a trackball
    scroll wheel or similar device
    4 buttons minimum (5+ preferred) that users can define as forward/back/whatever.

    I've tried many mice including the 3M joystick, Zero Tension Mouse and Evoluent upright. Those were somewhat better in terms of comfort but sacrificed buttons/functionality. As a result my last 4 or so mice have all been Logitech with my current being the MX Revolution but that's because of the extra buttons and its awesome scroll wheel, NOT the comfort which is just average.

    William Van WinkleI was able to try out Logitech’s MK605 notebook kit ($100)... The keyboard and mouse are okay, and they are decently compact for travel, but I wish the stand were available separately.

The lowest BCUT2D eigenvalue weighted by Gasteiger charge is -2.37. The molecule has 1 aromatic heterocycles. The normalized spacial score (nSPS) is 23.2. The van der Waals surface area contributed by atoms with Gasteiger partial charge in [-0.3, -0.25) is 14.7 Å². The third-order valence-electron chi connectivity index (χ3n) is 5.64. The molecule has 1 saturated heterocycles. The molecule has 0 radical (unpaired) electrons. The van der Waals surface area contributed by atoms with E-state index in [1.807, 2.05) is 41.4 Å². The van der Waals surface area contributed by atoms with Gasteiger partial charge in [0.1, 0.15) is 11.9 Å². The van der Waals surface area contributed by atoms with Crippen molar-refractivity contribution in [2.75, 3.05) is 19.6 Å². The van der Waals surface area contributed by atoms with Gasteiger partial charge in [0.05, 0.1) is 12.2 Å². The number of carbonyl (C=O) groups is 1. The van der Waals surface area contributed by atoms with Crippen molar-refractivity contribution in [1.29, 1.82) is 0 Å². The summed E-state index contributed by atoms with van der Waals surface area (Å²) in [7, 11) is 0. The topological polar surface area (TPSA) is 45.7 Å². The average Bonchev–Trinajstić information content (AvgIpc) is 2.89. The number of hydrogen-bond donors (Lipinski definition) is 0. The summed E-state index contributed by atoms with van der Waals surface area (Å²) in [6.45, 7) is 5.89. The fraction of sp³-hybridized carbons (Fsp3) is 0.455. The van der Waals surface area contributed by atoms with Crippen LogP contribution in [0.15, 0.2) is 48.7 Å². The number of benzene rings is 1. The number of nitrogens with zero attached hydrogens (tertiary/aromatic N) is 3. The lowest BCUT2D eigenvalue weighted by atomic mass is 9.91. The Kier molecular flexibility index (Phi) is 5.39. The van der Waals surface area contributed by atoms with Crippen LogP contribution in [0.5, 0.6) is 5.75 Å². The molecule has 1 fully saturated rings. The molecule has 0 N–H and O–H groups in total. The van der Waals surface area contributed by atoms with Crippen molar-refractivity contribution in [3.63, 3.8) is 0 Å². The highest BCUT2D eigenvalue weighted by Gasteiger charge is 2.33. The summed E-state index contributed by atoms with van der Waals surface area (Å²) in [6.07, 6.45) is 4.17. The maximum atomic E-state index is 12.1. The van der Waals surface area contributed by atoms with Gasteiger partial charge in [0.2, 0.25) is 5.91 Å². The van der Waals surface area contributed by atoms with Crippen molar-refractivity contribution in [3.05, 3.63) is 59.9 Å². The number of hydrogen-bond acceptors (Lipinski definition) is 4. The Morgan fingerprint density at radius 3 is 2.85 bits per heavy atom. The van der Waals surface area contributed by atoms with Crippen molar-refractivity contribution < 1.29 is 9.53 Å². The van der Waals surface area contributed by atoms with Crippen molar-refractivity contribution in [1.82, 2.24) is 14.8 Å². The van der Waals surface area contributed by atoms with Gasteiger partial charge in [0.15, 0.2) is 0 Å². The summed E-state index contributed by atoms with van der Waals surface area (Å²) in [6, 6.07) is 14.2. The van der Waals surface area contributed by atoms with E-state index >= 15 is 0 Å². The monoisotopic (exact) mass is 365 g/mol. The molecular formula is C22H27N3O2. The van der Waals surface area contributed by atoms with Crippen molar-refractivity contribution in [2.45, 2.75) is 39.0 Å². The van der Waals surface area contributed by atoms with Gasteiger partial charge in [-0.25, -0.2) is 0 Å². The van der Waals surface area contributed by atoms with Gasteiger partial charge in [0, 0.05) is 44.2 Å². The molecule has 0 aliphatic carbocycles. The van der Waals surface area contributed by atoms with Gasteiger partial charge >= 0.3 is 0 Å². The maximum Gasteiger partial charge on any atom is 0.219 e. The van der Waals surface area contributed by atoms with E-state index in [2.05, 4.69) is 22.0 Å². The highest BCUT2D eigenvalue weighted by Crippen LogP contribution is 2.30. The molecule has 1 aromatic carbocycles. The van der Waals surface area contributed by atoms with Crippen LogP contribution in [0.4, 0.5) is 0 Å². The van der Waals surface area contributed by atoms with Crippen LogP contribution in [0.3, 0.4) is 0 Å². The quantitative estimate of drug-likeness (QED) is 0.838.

The stand can be purchased individually for $30. Linkage-,en
  • williamvw
    The stand can be purchased individually for $30. Linkage- 4&cl=us,en
    Oh, bonus! Thanks for pointing that out, coconutboy. Again -- highly recommended.
  • tapeglue
    Less known help for wrist pain can be a computer armrest. I have been using one called Restman 1 for a few months now and it indeed makes me forget about my wrist problem. I got it from
  • trifler
    I find that mice with higher dpi allow me to turn up the speed without losing any of the control. This greatly reduces the amount of necessary wrist movement to use a mouse. Therefore, I actually choose the Logitech G500 (5700dpi) for ergonomic reasons rather than for gaming reasons.